Wil­liamstown land­mark re­freshed

The Glengarry News - - Front Page -

Parks Canada has marked the com­ple­tion of over $665,000 in restora­tive work on Sir John John­son House Na­tional His­toric Site in Wil­liamstown.

One of the oldest sur­viv­ing houses in On­tario, the land­mark was built by Sir John John­son, who is his­tor­i­cally rec­og­nized for his en­cour­age­ment of United Em­pire Loy­al­ists to set­tle in the St. Lawrence River Val­ley af­ter the Amer­i­can Revo­lu­tion.

This in­fra­struc­ture project ad­dressed ma­jor sta­bi­liz­ing and ex­te­rior re­pairs to en­sure struc­tural in­tegrity of the house. Work fo­cused on the build­ing’s foun­da­tion and ex­te­rior wood el­e­ments, roof re­place­ment, and the re­ha­bil­i­ta­tion of win­dows and doors.

“In­vest­ments in preser­va­tion, re­ha­bil­i­ta­tion and restora­tion of our na­tional his­toric sites will pro­tect our her­itage and strengthen their ap­peal as des­ti­na­tions to cel­e­brate our na­tion's achieve­ments,” Parks Canada says.

“Through Parks Canada’s in­fra­struc­ture in­vest­ment, the site’s long-time oc­cu­pants, the Sir John John­son Manor House Com­mit­tee, are pro­vided with the op­por­tu­nity to in­vest in new visi­tor ex­pe­ri­ence op­por­tu­ni­ties. Through im­mer­sive his­tory days with lo­cal school groups, the com­mit­tee helps to share the im­por­tance and im­pact of United Em­pire Loy­al­ists set­tle­ment and Sir John John­son's role,” says the de­part­ment.

Build­ing on the struc­tural re­pairs com­pleted by Parks Canada, the Sir John John­son Manor House Com­mit­tee will also be in­vest­ing in the restora­tion of two rooms on the ground floor. The group con­tin­ues to raise funds for restora­tion work on the sec­ond storey of the house to bring it back to a time pe­riod re­flec­tive of its 1700s ori­gins.

“Wil­liamstown is a small, beau­ti­ful, his­tor­i­cally im­por­tant vil­lage. The founder Sir John

John­son, was prob­a­bly the pre­em­i­nent Loy­al­ist leader, and ar­guably the founder of East­ern On­tario. Be­cause of the ex­ten­sive restora­tion work un­der­taken by Parks Canada, we now have an op­por­tu­nity to make equally trans­for­ma­tive changes in restor­ing the in­te­rior of the house and de­velop self- sus­tain­ing visi­tor op­por­tu­ni­ties at this na­tional his­toric site,” says com­mit­tee pres­i­dent Lynn Lafave.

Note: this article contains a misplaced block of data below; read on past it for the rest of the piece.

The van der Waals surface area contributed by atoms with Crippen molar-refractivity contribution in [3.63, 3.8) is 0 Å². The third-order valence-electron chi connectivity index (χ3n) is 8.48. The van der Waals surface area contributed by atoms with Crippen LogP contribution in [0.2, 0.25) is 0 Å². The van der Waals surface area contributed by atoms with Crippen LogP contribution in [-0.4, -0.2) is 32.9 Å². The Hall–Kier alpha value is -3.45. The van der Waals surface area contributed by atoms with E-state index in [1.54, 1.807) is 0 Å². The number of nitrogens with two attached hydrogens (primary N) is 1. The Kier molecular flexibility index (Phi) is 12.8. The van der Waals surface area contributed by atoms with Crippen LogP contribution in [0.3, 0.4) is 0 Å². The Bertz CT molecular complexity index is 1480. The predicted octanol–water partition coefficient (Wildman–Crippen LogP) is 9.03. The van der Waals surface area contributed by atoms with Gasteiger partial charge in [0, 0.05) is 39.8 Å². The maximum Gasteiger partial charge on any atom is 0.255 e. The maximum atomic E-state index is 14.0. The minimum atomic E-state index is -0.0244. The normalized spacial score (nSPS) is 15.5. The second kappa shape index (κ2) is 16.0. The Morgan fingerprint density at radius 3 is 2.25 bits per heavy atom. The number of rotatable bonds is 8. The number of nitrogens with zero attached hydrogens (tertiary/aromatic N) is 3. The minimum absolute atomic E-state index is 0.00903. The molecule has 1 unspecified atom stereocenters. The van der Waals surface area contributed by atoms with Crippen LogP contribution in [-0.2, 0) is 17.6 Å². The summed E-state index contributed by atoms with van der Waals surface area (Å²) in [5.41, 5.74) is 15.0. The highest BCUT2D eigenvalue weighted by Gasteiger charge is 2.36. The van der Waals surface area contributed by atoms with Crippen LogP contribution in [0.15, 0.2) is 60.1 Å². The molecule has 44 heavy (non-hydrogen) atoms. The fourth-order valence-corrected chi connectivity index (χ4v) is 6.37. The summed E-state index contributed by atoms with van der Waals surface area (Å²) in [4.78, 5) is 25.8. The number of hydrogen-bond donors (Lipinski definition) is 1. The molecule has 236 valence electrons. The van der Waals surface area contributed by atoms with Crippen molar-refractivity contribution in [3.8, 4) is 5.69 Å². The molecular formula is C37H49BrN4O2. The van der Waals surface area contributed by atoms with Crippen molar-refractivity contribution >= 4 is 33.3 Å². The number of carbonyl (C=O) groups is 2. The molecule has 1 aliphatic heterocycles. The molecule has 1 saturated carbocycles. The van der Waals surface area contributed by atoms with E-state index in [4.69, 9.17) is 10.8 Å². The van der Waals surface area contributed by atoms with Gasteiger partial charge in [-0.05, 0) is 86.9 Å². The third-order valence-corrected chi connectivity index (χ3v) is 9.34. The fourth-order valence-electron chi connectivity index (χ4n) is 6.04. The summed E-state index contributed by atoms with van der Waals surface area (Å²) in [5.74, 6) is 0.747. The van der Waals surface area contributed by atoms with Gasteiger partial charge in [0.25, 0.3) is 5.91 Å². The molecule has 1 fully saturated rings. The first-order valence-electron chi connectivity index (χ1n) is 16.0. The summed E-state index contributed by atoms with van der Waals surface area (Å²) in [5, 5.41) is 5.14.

“Restora­tion of the in­te­rior will cre­ate a bet­ter ex­pe­ri­ence for Cana­di­ans and in­ter­na­tional trav­ellers com­ing to dis­cover the le­gacy of Sir John John­son,” says Parks Canada.

“These fed­eral in­fra­struc­ture in- vest­ments give our past a fu­ture. The restora­tive work re­cently com­pleted by Parks Canada has been trans­for­ma­tive for the ex­te­rior of Sir John John­son House and will help pro­tect and pre­serve this trea­sured place. The house’s promi­nence in the town of Wil­liamstown means the site will re­main a fo­cal point in com­mu­nity life, while ef­forts by the Sir John John­son Manor House Com­mit­tee will of­fer new op­por­tu­ni­ties for lo­cals and tourists to fur­ther en­joy this his­toric home,” adds Kather­ine Pat­ter­son, Field Unit Su­per­in­ten­dent, Ge­or­gian Bay and On­tario East, Parks Canada.

Built be­tween 1784 and 1792 as part of a mill site, Sir John John­son House Na­tional His­toric Site is sig­nif­i­cant for its ar­chi­tec­tural de­sign and for be­ing one of the oldest sur­viv­ing build­ings in On­tario.

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